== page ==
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How to create a bulleted list in your book

One of Sticky-notes-2247431the best ways to convey connected bits of information is through a bulleted list.

Such a list sets each item on a single line after a bullet point. For example...

The five most visited U.S. national parks are:
• Great Smoky Mountains National Park – 11.3 million annual visitors
• Grand Canyon National Park – 5.9 million
• Yosemite National Park – 5 million
• Rocky Mountain National Park – 4.5 million
• Zion National Park – 4.29 million

A bulleted list makes information easier for readers to digest and to refer back to later.

Only create a bulleted list when you’ve got at least two items to include. Even that is iffy, though, for readers probably could just as easily understand your text in a couple of sentences as they could by reading a list. Three to six points – which are more difficult to pick out of a paragraph – are ideal for a bulleted list.

Once your bulleted list gets to seven or more points, however, then it’s time to rethink it. You probably can consolidate points. Or perhaps you may need to split the list into two’s or three’s.

Begin the bulleted list by writing a lead-in line. This is a phrase, clause or sentence that introduces a vertical, bulleted list. It typically appears after the headline and immediately before the first bullet point. In the above example, The five most visited U.S. national parks are: is the lead-in line.

Next comes the bullet point. To create one, in MS Word hit NUM LOCK then after that hit at the same time ALT and the 7 in the keypad.

The bullet point is the beginning of the bulleted line; in the above example, • Yosemite National Park – 5 million is a bulleted line. There are several widely-accepted rules for creating a bulleted line:
• The list of bullet points either can be aligned left or indented.
• Place a blank space between your bullet and the first letter of the text that follows.
• Don’t start bullet point text with articles (a, an, the).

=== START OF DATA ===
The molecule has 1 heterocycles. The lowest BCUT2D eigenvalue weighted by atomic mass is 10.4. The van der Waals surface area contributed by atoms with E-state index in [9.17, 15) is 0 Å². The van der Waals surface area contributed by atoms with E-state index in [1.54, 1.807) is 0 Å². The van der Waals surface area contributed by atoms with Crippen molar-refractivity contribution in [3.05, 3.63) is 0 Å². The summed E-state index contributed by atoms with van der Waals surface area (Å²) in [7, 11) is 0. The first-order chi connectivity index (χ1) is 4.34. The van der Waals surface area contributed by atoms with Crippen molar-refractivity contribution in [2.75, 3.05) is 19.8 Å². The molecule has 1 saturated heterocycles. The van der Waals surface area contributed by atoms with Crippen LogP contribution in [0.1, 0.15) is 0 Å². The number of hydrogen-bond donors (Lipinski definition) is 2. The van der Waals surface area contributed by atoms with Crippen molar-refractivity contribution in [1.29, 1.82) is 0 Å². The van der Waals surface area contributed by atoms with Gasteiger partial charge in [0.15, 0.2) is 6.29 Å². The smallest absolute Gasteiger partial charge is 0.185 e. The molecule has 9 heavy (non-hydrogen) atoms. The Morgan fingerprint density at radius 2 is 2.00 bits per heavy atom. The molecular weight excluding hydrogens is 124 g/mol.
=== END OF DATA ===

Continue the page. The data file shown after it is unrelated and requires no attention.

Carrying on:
• Only capitalize the first word of the bulleted text, unless the word is a proper noun.
• Use the hanging-indent style; that is, if the text from the first line of bulleted text spills onto a second line, indent the second line and all subsequent text of the bulleted item so it begins beneath where the first line of text started. (Note: This blog does not follow that style to avoid transcoding problems when it is read on different devices.)
• Only use a period at the end of bulleted line if the text forms a complete sentence. Each bulleted line either should be written either as a complete or an incomplete sentence but not a mix of them.
• All text following a bullet point should line up vertically.
• Avoid starting different bullet items with the same word.
• When text after the bullet point is only a line or two long, use compact list format, meaning no space or empty lines between each bulleted item. When most text after the bullet points are three or more lines long, use loose list format, meaning a space or empty line appears between each bulleted item. This list is in compact list format to avoid transcoding issues.
• If the list consists of keywords/phrases followed by definitions/explanations, place the keywords/phrases in boldface and seperate it with a space/en dash/space then in regular font the definitions/explanations
• Sublists follow the the same rules with two exceptions:
○ Use a clear disc (known as an “empty circle”) for the bullet point; to make one, in the keypad hit NUM LOCK then at the same time hit ALT and the 9.
○ Start the new bullet point even with the first left of the text.

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